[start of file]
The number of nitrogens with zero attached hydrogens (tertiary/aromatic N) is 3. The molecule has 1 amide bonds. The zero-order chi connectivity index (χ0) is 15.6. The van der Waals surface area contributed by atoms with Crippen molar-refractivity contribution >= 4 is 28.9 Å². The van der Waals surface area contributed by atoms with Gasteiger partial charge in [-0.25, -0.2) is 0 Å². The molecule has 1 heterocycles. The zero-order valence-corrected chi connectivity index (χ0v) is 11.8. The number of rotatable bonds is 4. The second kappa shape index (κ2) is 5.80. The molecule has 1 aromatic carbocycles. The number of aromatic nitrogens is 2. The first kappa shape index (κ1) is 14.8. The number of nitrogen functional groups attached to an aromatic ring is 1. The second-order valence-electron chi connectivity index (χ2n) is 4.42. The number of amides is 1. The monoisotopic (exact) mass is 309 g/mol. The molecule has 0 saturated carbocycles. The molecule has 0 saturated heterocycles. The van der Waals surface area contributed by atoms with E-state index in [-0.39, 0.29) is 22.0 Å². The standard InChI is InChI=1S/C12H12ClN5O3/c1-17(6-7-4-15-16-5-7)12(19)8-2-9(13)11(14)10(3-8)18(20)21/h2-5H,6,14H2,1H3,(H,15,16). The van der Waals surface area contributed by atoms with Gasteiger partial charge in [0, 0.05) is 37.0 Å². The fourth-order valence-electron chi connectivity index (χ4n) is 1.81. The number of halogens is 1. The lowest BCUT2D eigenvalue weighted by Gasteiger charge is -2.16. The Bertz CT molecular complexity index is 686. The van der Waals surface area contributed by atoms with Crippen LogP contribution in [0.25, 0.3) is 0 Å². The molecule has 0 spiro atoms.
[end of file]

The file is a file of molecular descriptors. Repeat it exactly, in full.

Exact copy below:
The number of nitrogens with zero attached hydrogens (tertiary/aromatic N) is 3. The molecule has 1 amide bonds. The zero-order chi connectivity index (χ0) is 15.6. The van der Waals surface area contributed by atoms with Crippen molar-refractivity contribution >= 4 is 28.9 Å². The van der Waals surface area contributed by atoms with Gasteiger partial charge in [-0.25, -0.2) is 0 Å². The molecule has 1 heterocycles. The zero-order valence-corrected chi connectivity index (χ0v) is 11.8. The number of rotatable bonds is 4. The second kappa shape index (κ2) is 5.80. The molecule has 1 aromatic carbocycles. The number of aromatic nitrogens is 2. The first kappa shape index (κ1) is 14.8. The number of nitrogen functional groups attached to an aromatic ring is 1. The second-order valence-electron chi connectivity index (χ2n) is 4.42. The number of amides is 1. The monoisotopic (exact) mass is 309 g/mol. The molecule has 0 saturated carbocycles. The molecule has 0 saturated heterocycles. The van der Waals surface area contributed by atoms with E-state index in [-0.39, 0.29) is 22.0 Å². The standard InChI is InChI=1S/C12H12ClN5O3/c1-17(6-7-4-15-16-5-7)12(19)8-2-9(13)11(14)10(3-8)18(20)21/h2-5H,6,14H2,1H3,(H,15,16). The van der Waals surface area contributed by atoms with Gasteiger partial charge in [0, 0.05) is 37.0 Å². The fourth-order valence-electron chi connectivity index (χ4n) is 1.81. The number of halogens is 1. The lowest BCUT2D eigenvalue weighted by Gasteiger charge is -2.16. The Bertz CT molecular complexity index is 686. The van der Waals surface area contributed by atoms with Crippen LogP contribution in [0.25, 0.3) is 0 Å². The molecule has 0 spiro atoms.